“Harold Pinter’s artistic vision focussed less on love than on the con. Born in 1930, Pinter grew up Jewish in modest circumstances in London’s East End, the beloved only child of hardworking parents, whose own forebears had emigrated to escape the pogroms in Poland and Russia at the turn of the last century. In 1939, Pinter, along with twenty-four other kids from his school, was evacuated to a mock-Gothic castle in Cornwall. He called this separation from his parents “traumatic,” and, in Michael Billington’s ample 1996 biography, he described a heart-wrenching pilgrimage that the couple made to see him during his exile on the coast. “When they left to get the bus it was a long way back to the lodge for me to walk,” Pinter, who died in 2008, said. “But I went all the way to the castle and looked back and could just see them as pinpoints waiting for the bus on the road; and I suddenly ran all the way back to them over the mounds of grass, racing towards them and of course they came towards me too.” That was love. But there’s no drama in reciprocation. Spiritually orphaned—“There was no fixed sense of being . . . of being . . . at all,” Pinter said of his life during the evacuation—the burgeoning playwright was inducted then, and during the war-torn years that followed, into a world of displaced boys, lads who showed him how guile, lies, and emotional distance could not only help get the girl but also contribute to her destruction. “I think as a result of that loss and confusion, one became, generally speaking, nastier,” he said. “Horrid is the word. I think we were all a bunch of horrid little boys because of the loss of security.”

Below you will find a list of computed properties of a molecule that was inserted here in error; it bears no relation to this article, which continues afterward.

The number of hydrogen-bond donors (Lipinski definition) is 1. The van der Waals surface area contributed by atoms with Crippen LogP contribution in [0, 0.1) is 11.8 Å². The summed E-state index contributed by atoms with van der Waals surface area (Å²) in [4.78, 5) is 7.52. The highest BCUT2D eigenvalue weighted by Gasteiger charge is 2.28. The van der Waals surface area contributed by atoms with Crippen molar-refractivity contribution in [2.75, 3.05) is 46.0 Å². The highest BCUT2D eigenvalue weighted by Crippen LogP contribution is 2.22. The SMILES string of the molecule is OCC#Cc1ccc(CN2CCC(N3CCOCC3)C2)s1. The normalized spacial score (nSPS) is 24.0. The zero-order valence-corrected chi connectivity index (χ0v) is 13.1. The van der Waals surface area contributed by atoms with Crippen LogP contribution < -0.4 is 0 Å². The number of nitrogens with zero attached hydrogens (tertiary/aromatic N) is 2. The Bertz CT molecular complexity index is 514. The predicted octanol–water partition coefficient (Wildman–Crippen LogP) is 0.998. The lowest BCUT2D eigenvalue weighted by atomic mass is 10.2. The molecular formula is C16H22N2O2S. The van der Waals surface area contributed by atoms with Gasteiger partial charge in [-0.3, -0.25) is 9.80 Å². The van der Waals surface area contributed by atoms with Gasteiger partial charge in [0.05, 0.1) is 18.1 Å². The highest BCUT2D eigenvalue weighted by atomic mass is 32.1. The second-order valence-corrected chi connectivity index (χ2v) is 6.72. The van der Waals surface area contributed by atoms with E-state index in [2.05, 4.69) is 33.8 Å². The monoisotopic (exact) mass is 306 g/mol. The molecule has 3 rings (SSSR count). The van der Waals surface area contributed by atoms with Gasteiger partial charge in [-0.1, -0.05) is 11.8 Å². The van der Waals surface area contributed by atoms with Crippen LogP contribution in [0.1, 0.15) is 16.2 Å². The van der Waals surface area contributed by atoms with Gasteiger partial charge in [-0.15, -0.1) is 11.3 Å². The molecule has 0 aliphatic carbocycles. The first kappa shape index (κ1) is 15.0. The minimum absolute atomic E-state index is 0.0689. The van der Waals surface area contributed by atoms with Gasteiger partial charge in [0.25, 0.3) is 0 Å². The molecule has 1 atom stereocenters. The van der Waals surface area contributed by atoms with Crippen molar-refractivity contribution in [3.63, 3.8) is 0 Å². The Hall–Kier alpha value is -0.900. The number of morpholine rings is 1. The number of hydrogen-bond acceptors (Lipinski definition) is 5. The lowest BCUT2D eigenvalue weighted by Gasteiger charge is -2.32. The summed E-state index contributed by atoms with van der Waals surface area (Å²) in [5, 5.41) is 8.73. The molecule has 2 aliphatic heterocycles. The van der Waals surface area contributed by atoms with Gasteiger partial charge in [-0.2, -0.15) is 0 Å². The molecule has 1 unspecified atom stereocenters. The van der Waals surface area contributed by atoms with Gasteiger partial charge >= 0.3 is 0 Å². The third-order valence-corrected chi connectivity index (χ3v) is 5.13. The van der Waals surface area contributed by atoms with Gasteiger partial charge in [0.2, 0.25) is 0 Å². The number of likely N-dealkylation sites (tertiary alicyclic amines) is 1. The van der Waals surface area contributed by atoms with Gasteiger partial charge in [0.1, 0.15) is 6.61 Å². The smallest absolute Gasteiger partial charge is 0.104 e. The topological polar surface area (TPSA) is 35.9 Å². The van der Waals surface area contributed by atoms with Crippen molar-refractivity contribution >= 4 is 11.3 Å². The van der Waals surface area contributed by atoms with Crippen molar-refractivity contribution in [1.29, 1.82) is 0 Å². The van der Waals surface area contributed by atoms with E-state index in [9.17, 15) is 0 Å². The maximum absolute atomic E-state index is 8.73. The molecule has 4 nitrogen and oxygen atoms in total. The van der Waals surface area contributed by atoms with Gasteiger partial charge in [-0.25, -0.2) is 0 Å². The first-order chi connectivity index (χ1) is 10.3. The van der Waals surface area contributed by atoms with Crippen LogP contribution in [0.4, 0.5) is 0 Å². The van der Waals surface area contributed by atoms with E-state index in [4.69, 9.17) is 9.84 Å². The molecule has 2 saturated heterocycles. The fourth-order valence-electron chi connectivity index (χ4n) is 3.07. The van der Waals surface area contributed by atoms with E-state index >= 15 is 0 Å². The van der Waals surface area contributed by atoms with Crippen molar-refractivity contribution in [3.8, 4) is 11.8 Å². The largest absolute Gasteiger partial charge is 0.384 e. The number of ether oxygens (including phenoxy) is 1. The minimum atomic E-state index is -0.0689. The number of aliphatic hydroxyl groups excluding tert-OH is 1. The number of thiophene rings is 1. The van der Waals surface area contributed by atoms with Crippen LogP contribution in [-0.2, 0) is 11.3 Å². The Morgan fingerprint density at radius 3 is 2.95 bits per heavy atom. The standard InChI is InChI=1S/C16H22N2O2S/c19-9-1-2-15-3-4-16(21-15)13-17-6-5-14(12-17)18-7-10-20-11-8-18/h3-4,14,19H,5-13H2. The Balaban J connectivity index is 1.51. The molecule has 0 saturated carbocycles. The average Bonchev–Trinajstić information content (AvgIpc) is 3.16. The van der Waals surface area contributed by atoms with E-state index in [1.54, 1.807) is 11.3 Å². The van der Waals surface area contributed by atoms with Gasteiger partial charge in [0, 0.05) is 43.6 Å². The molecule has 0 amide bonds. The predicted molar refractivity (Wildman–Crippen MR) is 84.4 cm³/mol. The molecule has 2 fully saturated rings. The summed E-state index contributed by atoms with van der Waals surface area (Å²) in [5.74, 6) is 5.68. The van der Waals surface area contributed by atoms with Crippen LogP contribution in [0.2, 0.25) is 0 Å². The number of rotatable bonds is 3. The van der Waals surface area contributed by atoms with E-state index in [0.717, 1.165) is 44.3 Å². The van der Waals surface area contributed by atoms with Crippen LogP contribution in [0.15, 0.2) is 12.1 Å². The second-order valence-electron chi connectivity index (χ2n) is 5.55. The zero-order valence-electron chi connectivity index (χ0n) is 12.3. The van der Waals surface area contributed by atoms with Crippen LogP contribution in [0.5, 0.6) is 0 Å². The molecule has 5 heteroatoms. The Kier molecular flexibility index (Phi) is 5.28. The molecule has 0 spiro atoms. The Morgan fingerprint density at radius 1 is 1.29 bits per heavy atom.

Read More…Three on a Match – The New Yorker.